Remember, at 30 inches, that board is in at least two different zones at any given time. We do many 48 inch boards, and so our boards are in 3 zones at once. You may need to get the boards a little hotter. I'd suggest increasing the temp set point in the front half of your recipe. That way you increase TAL with affecting PEAK.

Also, are these actually 30 x 12 inch boards, or are they strips that get separated? I've seen LEDs pop off when arrays are broken out and the board "twists" a little. Depending on your method to break them out.

Is this LEAD or LEAD FREE?

reply »

#83875

LED lifted soldering defect | 4 December, 2019

Thank you both.

We are using EP256 Solder Paste Sn63Pb37 no clean from Kester. I attached our profile as well as Kester's target profile. We used a populated demo board for the profile. We tested along the width, and was less than a 2c difference.

It is a single 30"x12" board. We do many smaller boards with tabs for this client as well. Some with the same LEDs, some with different. This is the only board that has ever had this issue. The largest panel for the smaller boards is around 19" x 11", with 10 small strip LED boards within the panel.

PS: Please ignore the massive temp drop off at the end of the profile, we grabbed the board out from the oven early, to do multiple tests faster!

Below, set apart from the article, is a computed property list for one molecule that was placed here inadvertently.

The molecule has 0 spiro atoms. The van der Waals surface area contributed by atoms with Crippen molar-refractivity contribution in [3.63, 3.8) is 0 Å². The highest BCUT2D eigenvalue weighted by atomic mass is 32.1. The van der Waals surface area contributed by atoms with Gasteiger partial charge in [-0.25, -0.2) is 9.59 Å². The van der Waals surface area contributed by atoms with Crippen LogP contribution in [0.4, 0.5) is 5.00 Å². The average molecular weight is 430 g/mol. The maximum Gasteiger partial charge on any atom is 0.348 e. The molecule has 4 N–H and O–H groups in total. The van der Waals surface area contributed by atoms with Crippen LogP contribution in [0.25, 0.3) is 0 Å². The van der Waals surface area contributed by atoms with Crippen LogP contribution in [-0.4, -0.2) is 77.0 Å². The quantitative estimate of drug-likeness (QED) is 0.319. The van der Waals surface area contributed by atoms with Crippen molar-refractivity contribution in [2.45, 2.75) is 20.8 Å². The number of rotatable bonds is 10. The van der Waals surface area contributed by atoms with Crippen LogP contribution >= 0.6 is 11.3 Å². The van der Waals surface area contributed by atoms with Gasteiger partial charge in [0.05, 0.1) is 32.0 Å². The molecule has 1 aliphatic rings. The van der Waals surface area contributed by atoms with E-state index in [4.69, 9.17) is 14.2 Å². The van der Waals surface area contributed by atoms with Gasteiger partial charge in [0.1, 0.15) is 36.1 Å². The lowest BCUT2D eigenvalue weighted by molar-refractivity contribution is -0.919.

Attachments:

reply »

#83878

LED lifted soldering defect | 4 December, 2019

You have a peak of 216 and roughly 40 seconds TAL. So you are right in the middle of the given ranges. So there's room to get things a little hotter and for a little longer.

I am surprised you are having this trouble with TIN/ LEAD, as the process window is very forgiving. Your board could stand to be in the oven a bit longer as well. You seem to be about 30 seconds faster than the KESTER profile. But then you'd have to start over. So I'd try to get things hotter with the current belt speed.

reply »


DWL

#83881

LED lifted soldering defect | 4 December, 2019

The solder looks a little grainy for Sn/Pb solder but that might just be the picture quality.

There appears to be plenty of solder on the pads, so I'd rule out anything to do with the stencil.

One possibility that springs to mind; how long is your paste exposed to the air? Since you are hand squeegeeing, I'm guessing your stencil and paste are not enclosed, so maybe your flux is drying out. Depleted flux on components that are marginal to start with, might be the source of your problem.

reply »


Rob

#83882

LED lifted soldering defect | 4 December, 2019

We currently use Kester's ep256 as well and it seems to be a bit more grainy than one would expect from lead, especially if the temperature is too low. That paste says it's specialty is being robust over a wide range of profiles and stencil conditions, so to me that means it lacks when you have the capability of fine tuning the process. We're looking at trying something slightly more active like ep256ha or preferably hm531 if a cleaning process is present. I'm interested in seeing what the problem ends up being, oxidized parts from open bags makes sense as much as a profile that's slightly too cool.

reply »

#83884

LED lifted soldering defect | 4 December, 2019

Hmm, OK thanks for the input guys. Yeah, I'm surprised because our profile seems pretty solid, and it is such an isolated issue.

I like the thought of the flux drying out as a potential cause. It was definitely exposed to the air, and while we tried to add fresh paste every few boards, it definitely could have been too dried out. But I would expect more than just 3-4 diodes on two boards to have been affected no?

reply »

#83888

LED lifted soldering defect | 5 December, 2019